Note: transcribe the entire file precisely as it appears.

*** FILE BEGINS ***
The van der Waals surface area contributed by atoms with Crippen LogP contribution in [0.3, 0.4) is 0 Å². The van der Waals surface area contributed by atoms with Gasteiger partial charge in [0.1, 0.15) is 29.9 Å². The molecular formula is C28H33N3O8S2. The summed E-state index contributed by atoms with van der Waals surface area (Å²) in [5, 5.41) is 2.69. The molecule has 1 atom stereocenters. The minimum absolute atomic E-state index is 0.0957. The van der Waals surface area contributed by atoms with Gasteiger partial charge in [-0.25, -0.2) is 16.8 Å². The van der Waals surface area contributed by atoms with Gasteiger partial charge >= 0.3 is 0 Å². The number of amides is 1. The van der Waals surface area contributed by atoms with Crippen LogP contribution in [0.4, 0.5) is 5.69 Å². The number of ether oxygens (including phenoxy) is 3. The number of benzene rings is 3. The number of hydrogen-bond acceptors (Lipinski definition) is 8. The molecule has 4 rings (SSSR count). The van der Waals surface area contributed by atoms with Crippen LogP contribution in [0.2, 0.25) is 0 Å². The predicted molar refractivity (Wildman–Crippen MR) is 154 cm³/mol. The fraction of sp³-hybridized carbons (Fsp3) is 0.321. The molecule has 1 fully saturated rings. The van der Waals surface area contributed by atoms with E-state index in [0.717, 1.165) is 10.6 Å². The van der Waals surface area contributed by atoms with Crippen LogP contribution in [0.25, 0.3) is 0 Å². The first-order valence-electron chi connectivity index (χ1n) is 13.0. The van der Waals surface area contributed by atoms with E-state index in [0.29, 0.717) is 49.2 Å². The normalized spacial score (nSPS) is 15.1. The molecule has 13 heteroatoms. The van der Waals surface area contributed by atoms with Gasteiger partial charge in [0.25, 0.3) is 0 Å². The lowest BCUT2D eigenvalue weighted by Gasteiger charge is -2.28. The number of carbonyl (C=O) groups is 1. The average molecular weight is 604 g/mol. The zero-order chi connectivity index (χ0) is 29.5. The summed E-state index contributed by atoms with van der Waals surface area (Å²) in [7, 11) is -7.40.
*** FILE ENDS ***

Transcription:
The van der Waals surface area contributed by atoms with Crippen LogP contribution in [0.3, 0.4) is 0 Å². The van der Waals surface area contributed by atoms with Gasteiger partial charge in [0.1, 0.15) is 29.9 Å². The molecular formula is C28H33N3O8S2. The summed E-state index contributed by atoms with van der Waals surface area (Å²) in [5, 5.41) is 2.69. The molecule has 1 atom stereocenters. The minimum absolute atomic E-state index is 0.0957. The van der Waals surface area contributed by atoms with Gasteiger partial charge in [-0.25, -0.2) is 16.8 Å². The van der Waals surface area contributed by atoms with Gasteiger partial charge >= 0.3 is 0 Å². The number of amides is 1. The van der Waals surface area contributed by atoms with Crippen LogP contribution in [0.4, 0.5) is 5.69 Å². The number of ether oxygens (including phenoxy) is 3. The number of benzene rings is 3. The number of hydrogen-bond acceptors (Lipinski definition) is 8. The molecule has 4 rings (SSSR count). The van der Waals surface area contributed by atoms with Crippen LogP contribution in [0.2, 0.25) is 0 Å². The predicted molar refractivity (Wildman–Crippen MR) is 154 cm³/mol. The fraction of sp³-hybridized carbons (Fsp3) is 0.321. The molecule has 1 fully saturated rings. The van der Waals surface area contributed by atoms with E-state index in [0.717, 1.165) is 10.6 Å². The van der Waals surface area contributed by atoms with Crippen LogP contribution in [0.25, 0.3) is 0 Å². The first-order valence-electron chi connectivity index (χ1n) is 13.0. The van der Waals surface area contributed by atoms with E-state index in [0.29, 0.717) is 49.2 Å². The normalized spacial score (nSPS) is 15.1. The molecule has 13 heteroatoms. The van der Waals surface area contributed by atoms with Gasteiger partial charge in [0.25, 0.3) is 0 Å². The lowest BCUT2D eigenvalue weighted by Gasteiger charge is -2.28. The number of carbonyl (C=O) groups is 1. The average molecular weight is 604 g/mol. The zero-order chi connectivity index (χ0) is 29.5. The summed E-state index contributed by atoms with van der Waals surface area (Å²) in [7, 11) is -7.40.